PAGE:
#WorldHealthDay: Mobile health solutions for noncommunicable diseases and mental health

Noncommunicable diseases (NCDs) are one of the major global health challenges of the 21st century. NCDs include cancers, diabetes, heart and lung diseases and are responsible for approximately 38 million deaths each year. This represents 68% of global deaths annually and many of these are preventable.

The World Health Organization (WHO) has also identified strong links between NCDs and depression. As the theme of World Health Day 2017 is focused on mental health and depression, there are mobile applications (apps) that are helping to provide care and assistance for those suffering from anxiety, depression or other mental health disorders. Indeed, new applications of information and communication technologies (ICTs) can help individuals identify and take action against NCD risk factors including harmful use of alcohol, physical inactivity, tobacco use, unhealthy diets, and more.

As national healthcare providers are looking for cost effective and high-quality healthcare solutions, they are relying more on digital health systems. And increasingly, individuals looking to maintain their physical and mental well-being are utilizing mobile health (mHealth) for health monitoring and support.

The promise of digital health

It is estimated that 1.6 billion people could benefit from digital health by 2030.

The UN Broadband Commission for Sustainable Development’s new report, Digital Health: A Call for Government Leadership and Cooperation between ICT and Health, co-authored by Nokia and Novartis Foundation, illustrates the benefits of effective government leadership to promote and coordinate strong digital health ecosystems.

“Private companies are more likely to get involved in an open, productive, and helpful way if the health system is built around a transparent, officially promoted architecture,” writes Vital Wave, one of the co-developers of the report. “If good governance and coordinated project management come from within, and from the top, the benefit is manifold.”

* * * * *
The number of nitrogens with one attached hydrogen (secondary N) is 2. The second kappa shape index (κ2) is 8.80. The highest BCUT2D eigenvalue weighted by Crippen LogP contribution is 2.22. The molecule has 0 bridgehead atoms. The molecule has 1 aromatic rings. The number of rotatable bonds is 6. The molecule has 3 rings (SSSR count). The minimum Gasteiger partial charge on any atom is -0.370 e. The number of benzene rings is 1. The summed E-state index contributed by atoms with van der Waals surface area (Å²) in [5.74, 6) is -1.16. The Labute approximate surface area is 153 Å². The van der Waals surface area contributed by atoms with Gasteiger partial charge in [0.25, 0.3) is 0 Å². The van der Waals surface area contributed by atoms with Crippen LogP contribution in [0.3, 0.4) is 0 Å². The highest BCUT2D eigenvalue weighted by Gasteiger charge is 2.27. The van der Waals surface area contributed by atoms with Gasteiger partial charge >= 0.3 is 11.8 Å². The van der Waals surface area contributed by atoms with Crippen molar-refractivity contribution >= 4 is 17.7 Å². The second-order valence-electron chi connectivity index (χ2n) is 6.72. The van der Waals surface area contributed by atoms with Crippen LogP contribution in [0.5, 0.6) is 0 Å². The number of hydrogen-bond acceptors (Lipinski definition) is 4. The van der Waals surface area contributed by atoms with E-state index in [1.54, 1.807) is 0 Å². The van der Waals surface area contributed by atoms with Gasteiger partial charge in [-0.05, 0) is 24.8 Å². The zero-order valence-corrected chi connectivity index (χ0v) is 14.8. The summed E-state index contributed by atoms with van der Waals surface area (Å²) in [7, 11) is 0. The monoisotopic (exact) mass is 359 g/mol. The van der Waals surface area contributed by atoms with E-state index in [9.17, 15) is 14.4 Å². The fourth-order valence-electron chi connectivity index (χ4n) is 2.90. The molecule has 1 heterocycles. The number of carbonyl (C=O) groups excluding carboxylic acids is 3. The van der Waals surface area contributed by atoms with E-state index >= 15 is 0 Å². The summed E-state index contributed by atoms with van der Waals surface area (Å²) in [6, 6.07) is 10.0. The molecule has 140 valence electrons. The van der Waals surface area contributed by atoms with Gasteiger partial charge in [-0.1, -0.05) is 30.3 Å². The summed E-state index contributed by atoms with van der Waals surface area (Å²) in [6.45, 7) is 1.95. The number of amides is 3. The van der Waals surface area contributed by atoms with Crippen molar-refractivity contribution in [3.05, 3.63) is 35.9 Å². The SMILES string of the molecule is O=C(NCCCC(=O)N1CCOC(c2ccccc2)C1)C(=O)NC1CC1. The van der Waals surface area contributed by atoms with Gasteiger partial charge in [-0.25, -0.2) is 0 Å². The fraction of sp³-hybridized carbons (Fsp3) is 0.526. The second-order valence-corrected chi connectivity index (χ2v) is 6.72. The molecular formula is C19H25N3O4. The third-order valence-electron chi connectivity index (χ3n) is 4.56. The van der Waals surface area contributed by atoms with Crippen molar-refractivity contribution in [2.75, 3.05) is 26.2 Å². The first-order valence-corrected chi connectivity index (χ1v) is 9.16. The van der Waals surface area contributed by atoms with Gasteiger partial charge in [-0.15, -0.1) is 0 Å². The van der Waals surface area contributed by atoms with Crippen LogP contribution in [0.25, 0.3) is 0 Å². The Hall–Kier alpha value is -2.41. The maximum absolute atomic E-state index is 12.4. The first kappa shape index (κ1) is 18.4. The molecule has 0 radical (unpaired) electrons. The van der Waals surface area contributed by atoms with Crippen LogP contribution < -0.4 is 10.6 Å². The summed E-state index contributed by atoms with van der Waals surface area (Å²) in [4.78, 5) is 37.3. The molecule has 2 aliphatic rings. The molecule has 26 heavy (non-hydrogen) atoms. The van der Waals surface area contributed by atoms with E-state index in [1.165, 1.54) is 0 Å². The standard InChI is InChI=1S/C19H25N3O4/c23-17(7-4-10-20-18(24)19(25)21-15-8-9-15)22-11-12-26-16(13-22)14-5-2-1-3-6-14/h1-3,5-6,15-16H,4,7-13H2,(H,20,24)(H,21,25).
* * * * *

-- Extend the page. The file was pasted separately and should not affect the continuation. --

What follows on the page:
Related – Time to Advance Digital Health: A Call for Government Leadership

The country analyses in the report provide eight case studies which can help governments coordinate their own national digital health strategies and to improve quality and efficiency of healthcare services.

Mobile solutions for NCDs and mental illness

Be He@lthy, Be Mobile is a partnership of WHO and ITU which aims to leverage mobile technologies to address “the quiet epidemic” of NCDs. Through apps and SMS-based programmes, the initiative has successfully launched mHealth programmes including mDiabetes in Senegal and mCessation in Costa Rica.

The mCessation programme in Costa Rica uses SMS messaging to help smokers explore their behavior and to encourage them in their quest to stop smoking. “It’s a low cost, but highly effective system. ICTs are a valuable tool in ensuring good health and the future,” said Daisy Corrales the former Minister of Health from Costa Rica speaking to ITU during the launch of Be He@lthy, Be Mobile.

WHO notes the strong links between NCDs and depression. They state, “Depression increases the risk of substance use disorders such as diabetes and heart disease; the opposite is also true, meaning that people with these other conditions have a higher risk of depression.”

There are several examples of mHealth programmes for mental health. For example, Appyness is a free mobile app designed to help teenagers who are struggling with anxiety or depression to keep track of their daily progress. It also provides relevant links and resources on coping mechanisms. A similar app, SAM: Self Help for Anxiety Management was designed to help people cope with physical and mental symptoms of anxiety and to provide a platform where users can share their experiences anonymously.

It is clear that mobile applications will help to achieve the Sustainable Development Goal (SDG 3) to ensure healthy lives and promote well-being for all at all ages, and mHealth solutions are helping to speed progress on target 3.4 to reduce by one third premature mortality from non-communicable diseases through prevention and treatment and promote mental health and well-being.

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